The Student News Site of Taipei American School




Taiwan's first bird flu death


Flu season just got a lot worse.

On February 28, the Centers for Disease Control (CDC), announced Taiwan’s first human fatality from the H7N9 flu. The fatality was a 69 year old businessman who was on a business trip in China. After coming back from China on January 25, the victim sought out  medical attention and was soon hospitalized after being confirmed with the virus.

In spite of antiviral treatment, the flu strain within the patient developed resistance to the drugs. After a 27 day hospitalization, the victim passed away. “Although the medical team at the hospital’s intensive care unit and infection specialists tried their best to treat the patient, he unfortunately died of multiple organ failure,” states CDC Deputy Director-General Philip Lo.

The major cause of H7N9 outbreak is from eating infected poultry. Most of the patients from H7N9 has developed symptoms such as respiratory illness, mainly pneumonia, and has a high fatality rate of 40 percent. “Antiviral drug resistance developed during [the victim’s] treatment, as well as serious pneumonia and increased oxygen demand, which are known risk factors associated with H7N9 avian influenza deaths,” says Philip Lo. Even though the concern for H7N9 is currently low, Influenza Risk Assessment Tool (IRAT) has rated H7N9 to have the highest potential to cause a pandemic and pose a great threat to public health. Thus the CDC urges people to avoid contact with birds, maintain proper hygiene, avoid eating raw poultry or eggs and wear a mask.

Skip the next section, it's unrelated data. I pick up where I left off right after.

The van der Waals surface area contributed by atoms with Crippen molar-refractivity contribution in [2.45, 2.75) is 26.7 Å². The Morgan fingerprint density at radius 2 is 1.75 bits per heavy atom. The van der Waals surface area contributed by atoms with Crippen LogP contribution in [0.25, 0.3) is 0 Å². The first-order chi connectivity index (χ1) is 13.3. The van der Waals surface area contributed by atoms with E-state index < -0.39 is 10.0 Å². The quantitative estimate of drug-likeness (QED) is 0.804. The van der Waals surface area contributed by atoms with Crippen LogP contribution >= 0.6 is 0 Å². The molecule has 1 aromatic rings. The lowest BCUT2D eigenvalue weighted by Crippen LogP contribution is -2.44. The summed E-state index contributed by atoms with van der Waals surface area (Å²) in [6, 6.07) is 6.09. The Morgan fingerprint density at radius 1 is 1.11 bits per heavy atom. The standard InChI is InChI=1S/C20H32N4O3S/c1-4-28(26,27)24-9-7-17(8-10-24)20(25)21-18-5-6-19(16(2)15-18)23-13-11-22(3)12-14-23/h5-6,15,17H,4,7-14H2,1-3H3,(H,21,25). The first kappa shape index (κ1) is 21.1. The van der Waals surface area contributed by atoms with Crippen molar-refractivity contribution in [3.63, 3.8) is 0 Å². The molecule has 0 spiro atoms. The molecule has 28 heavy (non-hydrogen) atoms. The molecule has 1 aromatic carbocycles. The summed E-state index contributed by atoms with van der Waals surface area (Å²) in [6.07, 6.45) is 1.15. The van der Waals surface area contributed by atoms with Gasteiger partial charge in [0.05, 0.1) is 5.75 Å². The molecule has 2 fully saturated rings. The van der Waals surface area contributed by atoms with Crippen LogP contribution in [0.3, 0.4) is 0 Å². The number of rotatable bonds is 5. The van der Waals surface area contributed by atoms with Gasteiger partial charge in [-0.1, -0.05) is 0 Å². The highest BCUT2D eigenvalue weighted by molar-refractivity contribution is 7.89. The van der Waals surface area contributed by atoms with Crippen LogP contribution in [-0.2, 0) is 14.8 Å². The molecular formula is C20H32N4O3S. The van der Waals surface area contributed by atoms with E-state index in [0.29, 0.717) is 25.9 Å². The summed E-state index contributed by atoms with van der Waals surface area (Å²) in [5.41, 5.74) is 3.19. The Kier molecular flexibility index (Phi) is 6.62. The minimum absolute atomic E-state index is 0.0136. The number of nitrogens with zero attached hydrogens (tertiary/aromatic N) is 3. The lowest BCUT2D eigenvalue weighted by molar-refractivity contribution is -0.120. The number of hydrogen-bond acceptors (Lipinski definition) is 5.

Leave a Comment
More to Discover

Comments (0)

All THE BLUE & GOLD Picks Reader Picks Sort: Newest

Your email address will not be published. Required fields are marked *